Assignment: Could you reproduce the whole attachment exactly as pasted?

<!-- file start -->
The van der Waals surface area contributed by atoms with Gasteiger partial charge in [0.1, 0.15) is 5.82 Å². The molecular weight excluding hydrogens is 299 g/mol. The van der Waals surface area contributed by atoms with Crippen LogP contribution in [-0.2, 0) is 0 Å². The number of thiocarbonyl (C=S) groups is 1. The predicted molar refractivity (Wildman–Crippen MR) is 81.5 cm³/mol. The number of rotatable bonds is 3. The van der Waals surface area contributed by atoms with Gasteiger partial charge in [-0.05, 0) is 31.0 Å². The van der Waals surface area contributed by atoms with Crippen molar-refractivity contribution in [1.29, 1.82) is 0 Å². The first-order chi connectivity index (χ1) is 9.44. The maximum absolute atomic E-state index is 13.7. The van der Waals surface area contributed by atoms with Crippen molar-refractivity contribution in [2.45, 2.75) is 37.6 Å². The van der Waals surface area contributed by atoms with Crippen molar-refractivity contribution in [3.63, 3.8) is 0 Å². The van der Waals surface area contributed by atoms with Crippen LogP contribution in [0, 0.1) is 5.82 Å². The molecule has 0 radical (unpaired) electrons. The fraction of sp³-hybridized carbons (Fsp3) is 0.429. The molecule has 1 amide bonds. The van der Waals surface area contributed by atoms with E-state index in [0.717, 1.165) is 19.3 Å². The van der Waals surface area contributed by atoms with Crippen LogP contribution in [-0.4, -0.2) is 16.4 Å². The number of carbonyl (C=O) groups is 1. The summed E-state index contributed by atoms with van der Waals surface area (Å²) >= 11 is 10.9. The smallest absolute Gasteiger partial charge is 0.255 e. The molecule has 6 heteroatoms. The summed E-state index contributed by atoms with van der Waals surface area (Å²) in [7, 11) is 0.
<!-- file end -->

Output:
The van der Waals surface area contributed by atoms with Gasteiger partial charge in [0.1, 0.15) is 5.82 Å². The molecular weight excluding hydrogens is 299 g/mol. The van der Waals surface area contributed by atoms with Crippen LogP contribution in [-0.2, 0) is 0 Å². The number of thiocarbonyl (C=S) groups is 1. The predicted molar refractivity (Wildman–Crippen MR) is 81.5 cm³/mol. The number of rotatable bonds is 3. The van der Waals surface area contributed by atoms with Gasteiger partial charge in [-0.05, 0) is 31.0 Å². The van der Waals surface area contributed by atoms with Crippen molar-refractivity contribution in [1.29, 1.82) is 0 Å². The first-order chi connectivity index (χ1) is 9.44. The maximum absolute atomic E-state index is 13.7. The van der Waals surface area contributed by atoms with Crippen molar-refractivity contribution in [2.45, 2.75) is 37.6 Å². The van der Waals surface area contributed by atoms with Crippen molar-refractivity contribution in [3.63, 3.8) is 0 Å². The van der Waals surface area contributed by atoms with Crippen LogP contribution in [0, 0.1) is 5.82 Å². The molecule has 0 radical (unpaired) electrons. The fraction of sp³-hybridized carbons (Fsp3) is 0.429. The molecule has 1 amide bonds. The van der Waals surface area contributed by atoms with E-state index in [0.717, 1.165) is 19.3 Å². The van der Waals surface area contributed by atoms with Crippen LogP contribution in [-0.4, -0.2) is 16.4 Å². The number of carbonyl (C=O) groups is 1. The summed E-state index contributed by atoms with van der Waals surface area (Å²) >= 11 is 10.9. The smallest absolute Gasteiger partial charge is 0.255 e. The molecule has 6 heteroatoms. The summed E-state index contributed by atoms with van der Waals surface area (Å²) in [7, 11) is 0.